Tuesday, August 21, 2012


             We’ll get to the vinegar in a minute. I’m feeling quite vinegary myself at the moment because Tim just cyber-sent me a news clip that I find so astounding and at the same time so depressingly political business-as-usual that I have to share and comment.

Would you trust anything this man says?
            Good news, ladies! According to the medical men Missouri congressman Todd Akin hobnobs with, we girls have the ability to shut down our ovaries during legitimate rapes. Not the illegitimate ones, mind you, so don’t go getting too excited.

Pity we can’t exercise this amazing ovary-control ability all the time—the abortion card, as played by the ignoramuses masquerading as our leaders, would just fall off the table. I wish Rep. Akin’s (and friends’) mothers had known. Think of the embarrassments they’d have been spared over the years.

Alas, Mr. Akin is far from alone in his educated witlessness. How about the angry numb-nuts who shot up a bunch of Sikhs because he thought they were Muslims? My dentist’s 30-something partner admits he’s never heard of Chairman Mao. And here’s another your-tax-dollars-at-work idiocy: the Brunswick County School Board recently decreed every school must hire a “literacy coach.” Putting aside for the moment the whole ridiculous “coaching” trend-du-jour, wouldn’t you think teachers already fill that bill? Well, no, not according to administrators who apparently can’t distinguish between a child and a bag of elbows. The local elementary school has hired—after last year’s slashing of teacher and teacher-aide positions—a girl with about 35 seconds of classroom (not to mention life) experience to “coach” people who have spent a quarter-century teaching. The phrase “like a fish needs a bicycle” comes to mind.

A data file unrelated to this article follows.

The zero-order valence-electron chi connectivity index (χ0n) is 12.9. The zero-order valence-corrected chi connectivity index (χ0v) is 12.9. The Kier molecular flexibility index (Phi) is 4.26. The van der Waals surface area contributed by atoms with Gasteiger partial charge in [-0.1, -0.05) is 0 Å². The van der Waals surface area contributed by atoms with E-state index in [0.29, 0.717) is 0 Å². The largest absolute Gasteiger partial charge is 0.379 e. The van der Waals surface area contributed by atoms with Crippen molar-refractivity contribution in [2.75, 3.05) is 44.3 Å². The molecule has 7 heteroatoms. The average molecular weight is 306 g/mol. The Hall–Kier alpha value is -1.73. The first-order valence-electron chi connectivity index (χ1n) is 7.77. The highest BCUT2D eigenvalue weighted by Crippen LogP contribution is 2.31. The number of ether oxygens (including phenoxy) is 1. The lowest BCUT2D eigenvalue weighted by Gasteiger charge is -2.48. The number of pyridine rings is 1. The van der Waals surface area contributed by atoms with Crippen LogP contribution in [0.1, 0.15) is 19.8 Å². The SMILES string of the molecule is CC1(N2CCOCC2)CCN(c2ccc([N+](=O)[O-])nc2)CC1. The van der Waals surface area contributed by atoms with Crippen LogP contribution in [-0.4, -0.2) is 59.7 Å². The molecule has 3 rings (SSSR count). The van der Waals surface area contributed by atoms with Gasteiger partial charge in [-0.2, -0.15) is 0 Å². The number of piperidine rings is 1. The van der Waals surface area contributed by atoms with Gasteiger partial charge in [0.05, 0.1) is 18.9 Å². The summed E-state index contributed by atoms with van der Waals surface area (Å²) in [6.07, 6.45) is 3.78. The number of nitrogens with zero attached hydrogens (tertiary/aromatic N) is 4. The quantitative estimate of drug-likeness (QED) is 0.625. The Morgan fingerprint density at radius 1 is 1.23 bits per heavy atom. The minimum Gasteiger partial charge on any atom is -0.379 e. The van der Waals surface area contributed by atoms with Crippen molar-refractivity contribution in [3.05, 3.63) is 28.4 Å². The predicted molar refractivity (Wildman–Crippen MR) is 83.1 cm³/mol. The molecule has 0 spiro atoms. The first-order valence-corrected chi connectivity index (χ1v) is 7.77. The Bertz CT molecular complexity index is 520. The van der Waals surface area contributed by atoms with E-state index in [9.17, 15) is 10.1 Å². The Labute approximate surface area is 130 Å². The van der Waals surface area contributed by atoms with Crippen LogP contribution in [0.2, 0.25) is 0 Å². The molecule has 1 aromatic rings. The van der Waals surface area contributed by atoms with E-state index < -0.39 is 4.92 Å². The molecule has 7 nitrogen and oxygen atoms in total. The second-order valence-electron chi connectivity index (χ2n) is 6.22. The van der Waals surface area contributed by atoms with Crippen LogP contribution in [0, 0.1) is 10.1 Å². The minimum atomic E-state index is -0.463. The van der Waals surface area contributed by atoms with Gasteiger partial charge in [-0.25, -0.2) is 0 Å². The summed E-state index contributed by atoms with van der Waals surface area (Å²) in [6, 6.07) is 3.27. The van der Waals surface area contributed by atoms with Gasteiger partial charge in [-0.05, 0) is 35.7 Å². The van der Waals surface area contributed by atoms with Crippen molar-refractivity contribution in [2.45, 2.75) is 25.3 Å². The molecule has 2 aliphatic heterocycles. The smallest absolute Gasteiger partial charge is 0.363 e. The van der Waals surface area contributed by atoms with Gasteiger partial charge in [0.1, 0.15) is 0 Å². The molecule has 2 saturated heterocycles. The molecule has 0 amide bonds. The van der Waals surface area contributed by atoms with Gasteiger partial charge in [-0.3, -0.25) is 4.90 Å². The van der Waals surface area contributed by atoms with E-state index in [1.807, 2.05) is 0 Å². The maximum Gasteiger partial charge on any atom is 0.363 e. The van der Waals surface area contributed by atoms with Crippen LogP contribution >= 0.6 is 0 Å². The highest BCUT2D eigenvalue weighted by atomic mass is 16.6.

Okay. Having indicated that I am full of piss and vinegar myself, let’s away to the topic at hand.

Pricey white vinegar
            The Bizarro-World Suzy-Homemaker thing that’s assumed control of my brain hit a high note this past weekend. For the first time in three (maybe more, but who’s counting?) years, every mini-blind and all but two windows in our house are sparkly clean. Layers of greasy dust, cat nose-prints, mystery finger marks, salt build-up—all gone. Both blinds and windows rank second only to ironing on the loathed chores list, especially blinds. I’ll tell you true, there is no easy way to remove the accumulated crap of years from those bendy, rattly, difficult-to-balance window coverings. (Blinds are all we’ve got between us and prying eyes: I gave curtains the heave-ho a decade ago. See anti-ironing comment above.) 

Squeaky clean blinds & windows
            Before the astonished silence turns to thundering kudos, I should probably mention our little house only has three double and two single windows, so the whole endeavor took just three hours, from take down to put back up. Nonetheless. What gave me the impetus to undertake the nasty task? The understated power of vinegar.

Pickles made with less pricey vinegar